Terrorist attacks on the global supply chain on the rise

Terrorist attacks on global supply chains are at their highest rate ever, increasing 8.5 per cent last year, a new report reveals.

Published by BSI, the report – titled Terrorist Threats to International Trade and the Supply Chain – found that over the past 10 years, an average of 3.7 terrorist attacks have occurred each week, with a total of 346 attacks taking place last year across 33 countries.

Terror attacks on the supply chain include targeting oil infrastructure, hijacking, cargo theft, contraband smuggling, extortion and kidnapping schemes across air, rail, truck and sea transport or critical infrastructure.

According to the report, which is based on analysis conducted by BSI's SCREEN Intelligence programme that monitors supply chain security, terrorists have attacked the supply chain in 58 countries in the last decade, and have occurred at "alarming rates" in countries such as Colombia, India and Turkey where particular supply chains have routinely been targeted.

Islamic State is the leading group for supply chain terrorism and has been responsible for 6 per cent of all attacks in the past five years, the report found.

BSI notes that supply chain terrorist attacks are on the rise and warns of the "considerable direct and indirect economic costs", disruption to supply chains and reputational risks to organisations.

"The direct impact from acts of terrorism and indirect effects from terrorist organisations' exploitation of the supply chain have been, and will continue to be, critically felt across Europe," said David Fairnie, principal consultant, supply chain security at BSI. He added that the recent attacks in major European cities and against key transportation nodes have triggered heightened security levels and emergency border controls, which has had a significant commercial impact on businesses.

In the case of physical attacks on the supply chain, such as arson, bombings, or armed assaults, the result is direct disruption, as well as the destruction or loss of transported cargo, the report says.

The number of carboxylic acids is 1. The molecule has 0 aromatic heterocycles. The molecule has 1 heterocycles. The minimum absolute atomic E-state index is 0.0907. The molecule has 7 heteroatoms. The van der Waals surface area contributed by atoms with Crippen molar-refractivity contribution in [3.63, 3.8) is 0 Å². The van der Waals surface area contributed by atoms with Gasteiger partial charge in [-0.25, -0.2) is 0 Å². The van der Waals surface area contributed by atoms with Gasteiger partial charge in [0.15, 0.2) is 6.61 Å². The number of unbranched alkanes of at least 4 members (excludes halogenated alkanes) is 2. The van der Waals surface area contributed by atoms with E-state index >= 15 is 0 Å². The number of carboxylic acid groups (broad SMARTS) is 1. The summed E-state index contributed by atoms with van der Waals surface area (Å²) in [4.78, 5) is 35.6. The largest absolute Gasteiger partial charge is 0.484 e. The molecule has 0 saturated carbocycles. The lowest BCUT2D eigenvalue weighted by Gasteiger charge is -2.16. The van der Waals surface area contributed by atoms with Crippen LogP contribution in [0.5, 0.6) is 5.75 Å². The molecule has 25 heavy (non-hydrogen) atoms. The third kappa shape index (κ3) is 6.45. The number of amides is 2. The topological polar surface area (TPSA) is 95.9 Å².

Attacks on international cargo shipments have also occurred where the integrity of the load can be compromised or can lead to companies rerouting shipments, all with an added cost. For example, the report notes that terrorism related to the Syrian conflict forced Lebanese officials to reroute $1bn-worth of exports and resulted in the loss of $754m in revenue for the Jordanian trucking industry.

The report also points to the indirect costs of terrorist attacks on supply chains, such as increased security measures that disrupt typical cargo flows, which can slow the movement of freight and increase shipping costs. For example, following the Paris attack in November 2015, France imposed stricter controls along the borders with Belgium and Luxembourg, costing companies an additional $59 per delayed vehicle. The total cost to shippers in Belgium was estimated at $3.5m within the first month following the attack, the report says.

One trend picked up in the report was the wider range of industries and modes of transport that terrorists targeted in 2016 compared to other years. Increasingly, terrorists are targeting industries associated with private or corporate supply chains rather than state-owned supply chain infrastructure. Meanwhile attacks against the agriculture and food and beverage sectors has more than tripled over the past three years, with attacks on the industrial and manufacturing materials and pharmaceutical sectors more than doubling, and attacks against the metals industry has nearly doubled.

BSI is concerned that not enough investment is being pumped into supply chain security, which means impacts will continue to be felt. "The vulnerability of the international supply chain, including gaps in proper security measures, political instability, and corruption, exacerbates the threat posed by terrorist groups to international trade and the global economy," the report states.

"It is a common misconception that terrorism is strictly a national security issue and that counterterrorism is solely the responsibility of governments," said Jim Yarbrough, global intelligence programme manager at BSI. "However, our analysis clearly shows that commercial interests and private organisations are increasingly threatened, extorted, and directly targeted by terrorist organisations all over the world. Corporations must take notice and prepare their organisations accordingly."

The full report can be purchased here:

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